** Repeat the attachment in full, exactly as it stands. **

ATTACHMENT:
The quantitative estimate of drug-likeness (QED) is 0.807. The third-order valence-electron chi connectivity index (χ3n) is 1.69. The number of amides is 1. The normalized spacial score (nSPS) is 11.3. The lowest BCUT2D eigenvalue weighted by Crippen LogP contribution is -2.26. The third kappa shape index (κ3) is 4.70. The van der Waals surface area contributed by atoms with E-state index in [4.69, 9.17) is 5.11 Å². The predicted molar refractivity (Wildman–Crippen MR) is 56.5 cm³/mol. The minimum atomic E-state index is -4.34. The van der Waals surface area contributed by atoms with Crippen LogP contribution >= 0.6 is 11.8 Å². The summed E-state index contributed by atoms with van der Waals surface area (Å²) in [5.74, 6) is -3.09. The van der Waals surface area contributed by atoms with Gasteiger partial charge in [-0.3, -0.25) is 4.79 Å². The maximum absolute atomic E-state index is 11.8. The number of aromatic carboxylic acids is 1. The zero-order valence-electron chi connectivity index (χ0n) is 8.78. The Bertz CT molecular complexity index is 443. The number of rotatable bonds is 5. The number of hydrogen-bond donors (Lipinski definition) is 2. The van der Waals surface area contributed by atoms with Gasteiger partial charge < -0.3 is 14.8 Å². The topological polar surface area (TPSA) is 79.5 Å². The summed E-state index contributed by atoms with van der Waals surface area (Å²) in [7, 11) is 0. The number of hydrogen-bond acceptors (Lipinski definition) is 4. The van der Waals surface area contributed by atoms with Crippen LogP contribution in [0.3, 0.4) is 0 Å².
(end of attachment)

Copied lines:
The quantitative estimate of drug-likeness (QED) is 0.807. The third-order valence-electron chi connectivity index (χ3n) is 1.69. The number of amides is 1. The normalized spacial score (nSPS) is 11.3. The lowest BCUT2D eigenvalue weighted by Crippen LogP contribution is -2.26. The third kappa shape index (κ3) is 4.70. The van der Waals surface area contributed by atoms with E-state index in [4.69, 9.17) is 5.11 Å². The predicted molar refractivity (Wildman–Crippen MR) is 56.5 cm³/mol. The minimum atomic E-state index is -4.34. The van der Waals surface area contributed by atoms with Crippen LogP contribution >= 0.6 is 11.8 Å². The summed E-state index contributed by atoms with van der Waals surface area (Å²) in [5.74, 6) is -3.09. The van der Waals surface area contributed by atoms with Gasteiger partial charge in [-0.3, -0.25) is 4.79 Å². The maximum absolute atomic E-state index is 11.8. The number of aromatic carboxylic acids is 1. The zero-order valence-electron chi connectivity index (χ0n) is 8.78. The Bertz CT molecular complexity index is 443. The number of rotatable bonds is 5. The number of hydrogen-bond donors (Lipinski definition) is 2. The van der Waals surface area contributed by atoms with Gasteiger partial charge < -0.3 is 14.8 Å². The topological polar surface area (TPSA) is 79.5 Å². The summed E-state index contributed by atoms with van der Waals surface area (Å²) in [7, 11) is 0. The number of hydrogen-bond acceptors (Lipinski definition) is 4. The van der Waals surface area contributed by atoms with Crippen LogP contribution in [0.3, 0.4) is 0 Å².